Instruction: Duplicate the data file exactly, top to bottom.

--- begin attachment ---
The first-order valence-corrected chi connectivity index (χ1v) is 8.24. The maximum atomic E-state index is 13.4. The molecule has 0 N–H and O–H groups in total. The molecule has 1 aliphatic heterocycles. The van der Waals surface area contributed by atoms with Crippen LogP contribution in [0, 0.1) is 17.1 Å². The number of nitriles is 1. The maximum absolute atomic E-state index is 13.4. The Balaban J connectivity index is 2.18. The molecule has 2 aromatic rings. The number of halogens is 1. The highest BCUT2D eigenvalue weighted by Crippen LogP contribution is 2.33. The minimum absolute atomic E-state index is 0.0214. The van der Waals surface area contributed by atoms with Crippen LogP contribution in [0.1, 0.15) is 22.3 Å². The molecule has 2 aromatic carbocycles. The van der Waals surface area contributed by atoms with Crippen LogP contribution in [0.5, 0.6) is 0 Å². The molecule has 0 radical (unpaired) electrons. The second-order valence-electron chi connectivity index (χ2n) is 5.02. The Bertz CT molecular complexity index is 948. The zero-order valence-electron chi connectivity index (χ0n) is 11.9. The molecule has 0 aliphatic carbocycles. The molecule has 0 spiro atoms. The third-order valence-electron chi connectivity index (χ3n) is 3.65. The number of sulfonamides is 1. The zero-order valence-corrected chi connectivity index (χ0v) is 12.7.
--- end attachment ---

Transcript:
The first-order valence-corrected chi connectivity index (χ1v) is 8.24. The maximum atomic E-state index is 13.4. The molecule has 0 N–H and O–H groups in total. The molecule has 1 aliphatic heterocycles. The van der Waals surface area contributed by atoms with Crippen LogP contribution in [0, 0.1) is 17.1 Å². The number of nitriles is 1. The maximum absolute atomic E-state index is 13.4. The Balaban J connectivity index is 2.18. The molecule has 2 aromatic rings. The number of halogens is 1. The highest BCUT2D eigenvalue weighted by Crippen LogP contribution is 2.33. The minimum absolute atomic E-state index is 0.0214. The van der Waals surface area contributed by atoms with Crippen LogP contribution in [0.1, 0.15) is 22.3 Å². The molecule has 2 aromatic carbocycles. The van der Waals surface area contributed by atoms with Crippen LogP contribution in [0.5, 0.6) is 0 Å². The molecule has 0 radical (unpaired) electrons. The second-order valence-electron chi connectivity index (χ2n) is 5.02. The Bertz CT molecular complexity index is 948. The zero-order valence-electron chi connectivity index (χ0n) is 11.9. The molecule has 0 aliphatic carbocycles. The molecule has 0 spiro atoms. The third-order valence-electron chi connectivity index (χ3n) is 3.65. The number of sulfonamides is 1. The zero-order valence-corrected chi connectivity index (χ0v) is 12.7.